To cheers and applause from the audience, the Board of Supervisors unanimously approved a massive new neighborhood proposed for Treasure Island.
In the 11-0 vote the board rejected claims by groups such as the Sierra Club that the project would harm the environment and exacerbate traffic problems.
Instead, members of the board said the $1.5 billion project would breathe new life into the old Navy base in the middle of San Francisco Bay.
The plan, almost 15 years in the making, calls for 19,000 new residents to live in a new neighborhood wrapped in open space and dotted with high-rises, one as tall as 450 feet. Residential units would be within walking distance of shops, a grocery store, a school and new ferry terminal.
“This is a fantastic project,” said Chris Meany, with Wilson Meany Sullivan, one of the project’s developers. “This is the only right outcome. Obviously we’re very gratified.”
Public support of the plan was so overwhelming at the meeting that Supervisor Jane Kim, whose district includes the island, announced she would forgo making a statement in support of the project.
The public’s comments were enough, she said. The rest of the supervisors followed suit.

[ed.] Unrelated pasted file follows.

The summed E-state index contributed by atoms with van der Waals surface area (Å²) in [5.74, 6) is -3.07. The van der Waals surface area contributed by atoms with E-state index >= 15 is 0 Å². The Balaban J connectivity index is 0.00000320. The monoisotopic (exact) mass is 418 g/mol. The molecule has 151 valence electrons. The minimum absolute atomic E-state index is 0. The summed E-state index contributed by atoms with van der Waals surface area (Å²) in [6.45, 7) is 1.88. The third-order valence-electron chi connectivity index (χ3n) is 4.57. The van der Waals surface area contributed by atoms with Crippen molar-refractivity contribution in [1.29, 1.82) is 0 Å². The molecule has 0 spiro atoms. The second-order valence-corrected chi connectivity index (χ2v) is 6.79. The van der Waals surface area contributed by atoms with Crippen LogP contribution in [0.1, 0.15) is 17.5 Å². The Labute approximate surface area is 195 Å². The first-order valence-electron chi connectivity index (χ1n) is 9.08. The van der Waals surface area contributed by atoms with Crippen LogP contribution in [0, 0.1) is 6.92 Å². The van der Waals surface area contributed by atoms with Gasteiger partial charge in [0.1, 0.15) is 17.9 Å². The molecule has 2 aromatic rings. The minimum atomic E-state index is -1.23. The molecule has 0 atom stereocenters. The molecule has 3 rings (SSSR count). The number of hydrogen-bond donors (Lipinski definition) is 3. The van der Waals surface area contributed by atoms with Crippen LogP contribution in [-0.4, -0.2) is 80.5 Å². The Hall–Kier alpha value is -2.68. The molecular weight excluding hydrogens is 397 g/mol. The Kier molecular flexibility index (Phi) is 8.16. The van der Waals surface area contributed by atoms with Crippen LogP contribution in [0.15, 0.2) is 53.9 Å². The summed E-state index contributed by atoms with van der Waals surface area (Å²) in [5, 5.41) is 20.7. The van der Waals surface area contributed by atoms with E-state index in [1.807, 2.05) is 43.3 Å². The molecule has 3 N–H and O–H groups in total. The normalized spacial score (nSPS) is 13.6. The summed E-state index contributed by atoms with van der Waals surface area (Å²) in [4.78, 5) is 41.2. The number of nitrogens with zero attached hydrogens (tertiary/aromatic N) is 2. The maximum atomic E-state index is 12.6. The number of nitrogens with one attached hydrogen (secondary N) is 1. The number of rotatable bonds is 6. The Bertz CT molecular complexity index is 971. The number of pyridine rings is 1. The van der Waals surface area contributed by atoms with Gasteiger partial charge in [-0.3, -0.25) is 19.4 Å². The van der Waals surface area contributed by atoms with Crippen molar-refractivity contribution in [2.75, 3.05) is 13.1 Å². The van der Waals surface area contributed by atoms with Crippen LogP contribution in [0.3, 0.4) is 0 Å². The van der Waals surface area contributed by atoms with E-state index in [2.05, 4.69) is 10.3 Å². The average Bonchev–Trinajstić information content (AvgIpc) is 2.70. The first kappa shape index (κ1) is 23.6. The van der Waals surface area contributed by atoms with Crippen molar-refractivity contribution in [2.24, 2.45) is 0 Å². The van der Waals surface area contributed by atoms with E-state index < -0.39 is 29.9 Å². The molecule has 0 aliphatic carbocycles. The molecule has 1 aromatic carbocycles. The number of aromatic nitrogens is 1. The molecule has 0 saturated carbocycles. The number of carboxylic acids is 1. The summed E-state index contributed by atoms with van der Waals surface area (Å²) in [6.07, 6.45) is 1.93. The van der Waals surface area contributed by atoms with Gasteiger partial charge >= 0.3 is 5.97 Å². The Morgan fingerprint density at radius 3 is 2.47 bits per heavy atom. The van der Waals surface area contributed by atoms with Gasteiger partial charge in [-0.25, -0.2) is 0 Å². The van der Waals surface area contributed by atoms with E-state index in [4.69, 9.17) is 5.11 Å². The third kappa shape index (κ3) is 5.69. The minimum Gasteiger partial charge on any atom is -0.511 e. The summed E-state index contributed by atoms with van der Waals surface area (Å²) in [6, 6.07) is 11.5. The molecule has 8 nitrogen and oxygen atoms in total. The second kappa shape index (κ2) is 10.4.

Developers Wilson Meany Sullivan, Lennar Urban and Kenwood Investments said they hope to break ground as early as 2012. The board will cast a second, procedural vote on the project next week.
Over the next 20 to 30 years, they intend to morph the island from an aging former Navy base into a state-of-the-art neighborhood with a mix of affordable and market-rate homes, all designed to save water and energy.
Massive weight will compact the soil, keeping the island stable during earthquakes. A seawall will guard against sea level rise and possible tsunamis. Plans call for the ramps to and from the Bay Bridge to be redesigned and dedicated bus lines to run from the island to downtown San Francisco.
The plan was narrowly approved by the San Francisco Planning Commission in April, when some commissioners were worried by a last-minute cut to the number of affordable housing units and the impact cars would have on the already busy Bay Bridge.
Aaron Peskin, former Board of Supervisors president and a staunch opponent of the project, said he was disappointed by the “politically juiced” vote.
“This is a triumph of politics over public policy,” he said. “This will be fantasy island.”
He said the project would have significant impacts on traffic in the region and the costs would end up not penciling out.
“This is the beginning of a new and sustainable San Francisco neighborhood,” Supervisor David Chiu said after the vote.
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